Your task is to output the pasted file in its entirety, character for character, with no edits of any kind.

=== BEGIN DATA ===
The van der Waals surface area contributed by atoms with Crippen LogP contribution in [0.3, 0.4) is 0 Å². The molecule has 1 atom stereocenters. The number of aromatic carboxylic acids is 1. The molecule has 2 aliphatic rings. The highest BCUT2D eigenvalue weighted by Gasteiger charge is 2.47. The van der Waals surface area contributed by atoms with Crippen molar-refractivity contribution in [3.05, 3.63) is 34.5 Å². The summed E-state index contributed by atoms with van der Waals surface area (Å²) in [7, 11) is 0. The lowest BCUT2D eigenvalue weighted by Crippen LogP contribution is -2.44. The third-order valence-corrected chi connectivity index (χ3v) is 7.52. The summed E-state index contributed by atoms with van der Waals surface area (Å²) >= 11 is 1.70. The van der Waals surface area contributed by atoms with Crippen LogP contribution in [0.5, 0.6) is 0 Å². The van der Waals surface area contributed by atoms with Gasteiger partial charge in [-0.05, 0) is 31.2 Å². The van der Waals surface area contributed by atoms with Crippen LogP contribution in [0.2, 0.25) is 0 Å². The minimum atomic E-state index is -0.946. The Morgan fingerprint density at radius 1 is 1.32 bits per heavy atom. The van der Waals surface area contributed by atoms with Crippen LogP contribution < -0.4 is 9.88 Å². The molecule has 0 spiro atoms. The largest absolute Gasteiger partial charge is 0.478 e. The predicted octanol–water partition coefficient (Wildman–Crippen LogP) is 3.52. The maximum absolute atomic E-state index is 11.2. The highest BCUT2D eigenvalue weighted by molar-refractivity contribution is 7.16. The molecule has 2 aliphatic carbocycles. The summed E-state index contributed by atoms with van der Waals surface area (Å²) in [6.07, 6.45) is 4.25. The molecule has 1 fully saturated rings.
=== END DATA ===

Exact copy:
The van der Waals surface area contributed by atoms with Crippen LogP contribution in [0.3, 0.4) is 0 Å². The molecule has 1 atom stereocenters. The number of aromatic carboxylic acids is 1. The molecule has 2 aliphatic rings. The highest BCUT2D eigenvalue weighted by Gasteiger charge is 2.47. The van der Waals surface area contributed by atoms with Crippen molar-refractivity contribution in [3.05, 3.63) is 34.5 Å². The summed E-state index contributed by atoms with van der Waals surface area (Å²) in [7, 11) is 0. The lowest BCUT2D eigenvalue weighted by Crippen LogP contribution is -2.44. The third-order valence-corrected chi connectivity index (χ3v) is 7.52. The summed E-state index contributed by atoms with van der Waals surface area (Å²) >= 11 is 1.70. The van der Waals surface area contributed by atoms with Crippen LogP contribution in [0.5, 0.6) is 0 Å². The van der Waals surface area contributed by atoms with Gasteiger partial charge in [-0.05, 0) is 31.2 Å². The van der Waals surface area contributed by atoms with Crippen LogP contribution in [0.2, 0.25) is 0 Å². The minimum atomic E-state index is -0.946. The Morgan fingerprint density at radius 1 is 1.32 bits per heavy atom. The van der Waals surface area contributed by atoms with Crippen LogP contribution < -0.4 is 9.88 Å². The molecule has 0 spiro atoms. The largest absolute Gasteiger partial charge is 0.478 e. The predicted octanol–water partition coefficient (Wildman–Crippen LogP) is 3.52. The maximum absolute atomic E-state index is 11.2. The highest BCUT2D eigenvalue weighted by molar-refractivity contribution is 7.16. The molecule has 2 aliphatic carbocycles. The summed E-state index contributed by atoms with van der Waals surface area (Å²) in [6.07, 6.45) is 4.25. The molecule has 1 fully saturated rings.